Tuesday, October 26, 2021

SAT Dates and Deadlines: Quick Guide and Tips [2021-2022]

Are you preparing to take your SAT in 2021 or 2022? You might be feeling a little nervous and overwhelmed — but don’t stress! To help you prepare, we’ve gathered all the information you need to know for the upcoming SATs: registration deadlines, score release dates, and the test dates themselves.

To further ease any testing jitters, we’ve also thrown in everything you can expect leading up to and on the day of the test. Here’s what you need to know about when to sign up and take the SATs in 2021 and 2022.

SAT Dates 2021-2022

Before anything else, check out this list of colleges that have moved toward test-optional policies. Many colleges are more lenient in 2021 because of the coronavirus pandemic. 

If your desired colleges still require the test (or you want to boost your application with a high SAT score), get ready to mark your calendar — you can find all of the current SAT dates for 2021-2022, registration deadlines, and score release dates below. 

Future SAT Dates and SAT Score Release Dates

If you’re planning to take the SAT this year, choose from the 2021 test dates:

2021 Test  Date Registration Deadline Late Registration Deadline Score Release Date
May 8, 2021 April 8, 2021 April 27, 2021 May 21, 2021
June 5, 2021 May 6, 2021 May 26, 2021 July 14, 2021
August 28, 2021* July 29, 2021 August 17, 2021 September 10, 2021
October 2, 2021* September 2, 2021 September 21, 2021 October 15, 2021
November 6, 2021* October 7, 2021 October 26, 2021 November 19, 2021
December 4, 2021* November 4, 2021 November 23, 2021 December 17, 2021

*Registration, test, and score release dates are yet to be officially confirmed by the College Board.

Anticipated 2022 SAT Dates

SAT dates in 2022 are not yet confirmed, but these are next year’s tentative test dates: 

  • March 12, 2022
  • May 7, 2022
  • June 4, 2022
  • August 27, 2022
  • October 1, 2022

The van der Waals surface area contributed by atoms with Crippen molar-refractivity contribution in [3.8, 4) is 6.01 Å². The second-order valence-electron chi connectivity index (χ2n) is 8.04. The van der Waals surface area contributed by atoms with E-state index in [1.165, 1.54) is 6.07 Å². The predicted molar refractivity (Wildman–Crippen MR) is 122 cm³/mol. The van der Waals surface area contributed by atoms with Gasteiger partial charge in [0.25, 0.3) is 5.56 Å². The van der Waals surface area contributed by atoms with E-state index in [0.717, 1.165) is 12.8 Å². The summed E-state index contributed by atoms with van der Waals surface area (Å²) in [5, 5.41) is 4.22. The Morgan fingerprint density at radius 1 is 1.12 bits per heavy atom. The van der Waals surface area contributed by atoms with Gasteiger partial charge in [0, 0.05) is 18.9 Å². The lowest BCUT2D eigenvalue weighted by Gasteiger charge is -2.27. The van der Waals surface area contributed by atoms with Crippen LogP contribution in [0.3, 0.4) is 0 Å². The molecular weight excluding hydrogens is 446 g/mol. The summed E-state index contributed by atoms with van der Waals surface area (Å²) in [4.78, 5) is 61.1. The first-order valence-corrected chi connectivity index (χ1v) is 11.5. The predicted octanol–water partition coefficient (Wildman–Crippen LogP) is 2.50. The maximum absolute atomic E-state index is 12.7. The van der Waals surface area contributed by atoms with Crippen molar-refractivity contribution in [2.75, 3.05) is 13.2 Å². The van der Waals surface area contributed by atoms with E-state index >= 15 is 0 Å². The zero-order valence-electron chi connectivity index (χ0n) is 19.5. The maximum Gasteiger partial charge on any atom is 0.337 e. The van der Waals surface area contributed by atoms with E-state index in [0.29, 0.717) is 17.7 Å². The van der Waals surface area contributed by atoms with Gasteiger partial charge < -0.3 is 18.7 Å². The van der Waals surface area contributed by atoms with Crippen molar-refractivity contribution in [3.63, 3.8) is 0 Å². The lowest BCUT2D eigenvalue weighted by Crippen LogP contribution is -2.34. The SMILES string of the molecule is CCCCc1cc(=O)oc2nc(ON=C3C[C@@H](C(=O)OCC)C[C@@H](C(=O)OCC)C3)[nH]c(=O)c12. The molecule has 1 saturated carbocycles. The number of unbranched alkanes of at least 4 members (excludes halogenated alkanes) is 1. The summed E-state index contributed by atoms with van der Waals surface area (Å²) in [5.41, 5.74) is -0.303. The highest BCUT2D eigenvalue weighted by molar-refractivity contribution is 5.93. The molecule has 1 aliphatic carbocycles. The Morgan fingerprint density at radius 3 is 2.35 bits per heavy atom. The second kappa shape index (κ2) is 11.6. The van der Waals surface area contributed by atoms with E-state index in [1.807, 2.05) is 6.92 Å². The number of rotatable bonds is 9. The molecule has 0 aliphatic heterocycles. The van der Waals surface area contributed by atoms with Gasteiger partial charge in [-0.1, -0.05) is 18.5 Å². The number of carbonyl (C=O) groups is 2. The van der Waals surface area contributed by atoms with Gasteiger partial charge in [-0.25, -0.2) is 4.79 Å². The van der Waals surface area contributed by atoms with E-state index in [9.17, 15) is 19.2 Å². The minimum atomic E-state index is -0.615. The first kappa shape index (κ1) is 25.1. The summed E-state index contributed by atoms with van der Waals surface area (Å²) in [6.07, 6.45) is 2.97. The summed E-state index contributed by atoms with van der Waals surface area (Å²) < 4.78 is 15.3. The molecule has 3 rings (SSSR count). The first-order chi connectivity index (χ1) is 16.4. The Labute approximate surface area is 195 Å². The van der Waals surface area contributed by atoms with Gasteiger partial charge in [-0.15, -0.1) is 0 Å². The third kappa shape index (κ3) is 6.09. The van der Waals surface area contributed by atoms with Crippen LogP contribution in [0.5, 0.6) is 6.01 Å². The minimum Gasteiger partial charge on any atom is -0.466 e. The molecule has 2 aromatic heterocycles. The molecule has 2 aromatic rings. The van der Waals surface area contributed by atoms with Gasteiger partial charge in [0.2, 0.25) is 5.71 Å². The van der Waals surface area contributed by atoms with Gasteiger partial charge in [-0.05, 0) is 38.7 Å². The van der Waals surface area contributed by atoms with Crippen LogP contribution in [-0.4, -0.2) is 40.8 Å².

• November 5, 2022
  • December 3, 2022

The registration deadline is around one month in advance of the test, so be sure to check back in with the College Board as your registration date approaches.

College exam answer sheet with pencil
It’s important to plan and prepare before your SAT date arrives. Photo: Vixit/Shutterstock

What to Know About Taking the SAT

Taking the SAT can be stressful — but knowing what to expect can ease the pressure! Here are a few things to keep in mind before, on, and after your test day.

When Do I Take the SAT?

You can take the SAT any time as a high school student, although many people suggest taking it either in the spring of your junior year, the fall of your senior year, or both.

Experts recommend taking the exam twice as students tend to score higher the second time. 

READ MORE: 11 Top Online Study Tools Every Student Needs in 2021

How Can I Register for the SAT?

The first thing to know about registering for the SAT is that it should be completed by you, the student taking the exam, and not by a parent or a guardian.

You’ll just need to follow these five simple steps:

1. Choose your preferred test date

Wondering when the perfect time to take your SAT is? There are several factors to consider: your college application deadlines, any scholarship application deadlines, midterms and finals, and how much time you’re planning to study. Make sure to give yourself plenty of time to prepare alongside your other personal and academic obligations. Once you’ve landed on a date, move on to the next step straight away.

2. Register for the SAT

The easiest way to register for the SAT is through the College Board website. All you have to do is:

    1. Create a College Board account.
    2. Fill in the required personal information (easy stuff, like your name and birthday).

If you aren’t able to register online, you have the option of sending a paper registration. Your school counselor will be able to supply you with the forms and details. Most importantly, be sure your registration is postmarked by the deadline.

Late registrations could cost you (the late registration fee is $30). If you miss the registration deadline, try joining the SAT waitlist (a $53 fee).

3. Create a Student Search profile

Filling out your Student Search profile is optional but encouraged. By including personal information, such as your current GPA and intended major, you can connect to colleges and get insider information about available financial aid options and scholarship opportunities that you qualify for.